By Valentin Schmid
It would be funny if it wasn't so sad for the Greek people. Every week Greek Prime Minister Alexis Tsipras and his Finance Minister Yanis Varoufakis return to the stage with their creditor counterparts to open another act in the Greek drama: Greece and the euro.
Talks collapsed Sunday because the creditors (ECB, IMF, and European Union) wanted Greece to slash pensions to the bone:
"We believe a reduction of pension expenditures of 1 percent of GDP (out of 16 percent) is needed, and that it can be done while protecting the poorest pensioners. We are open to alternative ways for designing both the VAT and the pension reforms, but these alternatives have to add up and deliver the required fiscal adjustment," writes IMF chief economist Olivier Blanchard.
That sounds easy in theory but is hard to pull off in practice, which is why Greece walked out of the negotiations after 45 minutes.
The next crucial meeting will be on Thursday, when EU finance ministers meet in Luxembourg. At any time, the ECB can withdraw its emergency liquidity assistance (ELA) to Greek banks, currently around $70 billion as Greek people happily keep on withdrawing money from Greek banks at a clip of 600 million euros per day.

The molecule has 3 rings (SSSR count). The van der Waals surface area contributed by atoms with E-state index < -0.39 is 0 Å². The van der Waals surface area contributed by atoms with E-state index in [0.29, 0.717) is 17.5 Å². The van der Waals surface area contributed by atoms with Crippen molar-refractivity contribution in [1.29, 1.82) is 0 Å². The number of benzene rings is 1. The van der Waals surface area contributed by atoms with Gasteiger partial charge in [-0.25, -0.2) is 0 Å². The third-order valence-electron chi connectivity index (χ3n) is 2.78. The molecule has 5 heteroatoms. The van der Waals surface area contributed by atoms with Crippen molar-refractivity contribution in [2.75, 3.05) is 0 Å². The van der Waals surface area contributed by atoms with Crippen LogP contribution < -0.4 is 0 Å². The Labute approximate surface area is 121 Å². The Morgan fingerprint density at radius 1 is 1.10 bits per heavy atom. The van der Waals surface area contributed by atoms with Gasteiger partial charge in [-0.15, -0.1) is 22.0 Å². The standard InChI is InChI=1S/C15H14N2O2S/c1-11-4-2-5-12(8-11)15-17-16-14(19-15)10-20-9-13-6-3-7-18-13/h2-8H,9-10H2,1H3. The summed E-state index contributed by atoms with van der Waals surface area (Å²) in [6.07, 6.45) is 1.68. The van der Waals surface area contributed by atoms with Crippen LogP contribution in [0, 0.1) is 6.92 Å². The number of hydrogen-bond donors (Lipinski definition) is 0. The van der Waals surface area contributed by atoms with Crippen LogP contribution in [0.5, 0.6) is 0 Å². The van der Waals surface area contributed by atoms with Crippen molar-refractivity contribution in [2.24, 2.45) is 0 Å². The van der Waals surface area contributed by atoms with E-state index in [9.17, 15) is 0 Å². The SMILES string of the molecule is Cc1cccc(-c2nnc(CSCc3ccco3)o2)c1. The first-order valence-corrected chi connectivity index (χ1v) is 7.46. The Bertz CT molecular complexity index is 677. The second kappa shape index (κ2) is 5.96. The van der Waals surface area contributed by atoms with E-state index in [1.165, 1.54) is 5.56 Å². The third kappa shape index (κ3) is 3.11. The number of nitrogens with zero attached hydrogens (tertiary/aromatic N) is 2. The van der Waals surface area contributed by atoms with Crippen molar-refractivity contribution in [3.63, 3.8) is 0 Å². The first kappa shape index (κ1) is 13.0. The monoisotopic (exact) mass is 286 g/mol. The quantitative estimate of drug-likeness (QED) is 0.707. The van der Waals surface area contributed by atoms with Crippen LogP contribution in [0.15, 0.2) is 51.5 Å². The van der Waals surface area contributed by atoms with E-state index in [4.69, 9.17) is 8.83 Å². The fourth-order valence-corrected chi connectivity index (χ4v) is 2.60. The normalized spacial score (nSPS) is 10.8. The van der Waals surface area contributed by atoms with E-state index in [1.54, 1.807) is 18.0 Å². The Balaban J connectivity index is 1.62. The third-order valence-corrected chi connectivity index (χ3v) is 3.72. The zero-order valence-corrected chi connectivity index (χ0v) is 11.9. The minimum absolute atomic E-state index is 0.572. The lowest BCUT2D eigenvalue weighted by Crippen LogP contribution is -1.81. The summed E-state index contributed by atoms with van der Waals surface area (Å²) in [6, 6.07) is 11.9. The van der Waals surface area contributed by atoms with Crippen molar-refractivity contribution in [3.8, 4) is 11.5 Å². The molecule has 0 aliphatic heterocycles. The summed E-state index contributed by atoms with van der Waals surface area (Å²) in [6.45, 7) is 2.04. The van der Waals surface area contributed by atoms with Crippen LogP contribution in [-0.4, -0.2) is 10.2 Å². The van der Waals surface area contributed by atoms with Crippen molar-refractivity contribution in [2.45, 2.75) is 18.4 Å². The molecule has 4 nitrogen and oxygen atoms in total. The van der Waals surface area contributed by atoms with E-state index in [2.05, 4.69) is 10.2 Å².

For the creditors, a default would be pretty expensive, but could likely be absorbed.
- Greece owes 240 billion euros to the EU, IMF and the ECB
- The ECB is on the hook for about 20 billion euros and another 64 billion euros worth of ELA, which would likely just vanish in accounting nirvana
Greece has different options on the table and some of them don't look quite so bad, according to Oxford Economics, which looked into past currency union exits.
- It would launch its own "new" drachma currency and devalue 45-85 percent
- It would impose capital controls to take pressure of the banks
- GDP could fall by as much as 10 percent initially
- After burning relations with the official sector, Greece could renegotiate the 55 billion euros worth of private sector debt
- After the initial drop in GDP, the median growth rates of currencies exiting the union is about 2.7 percent in year two
So at the end of the day, with contagion limited and some options on the table for Greece, the curtain on the Greek drama might fall after the final act is completed.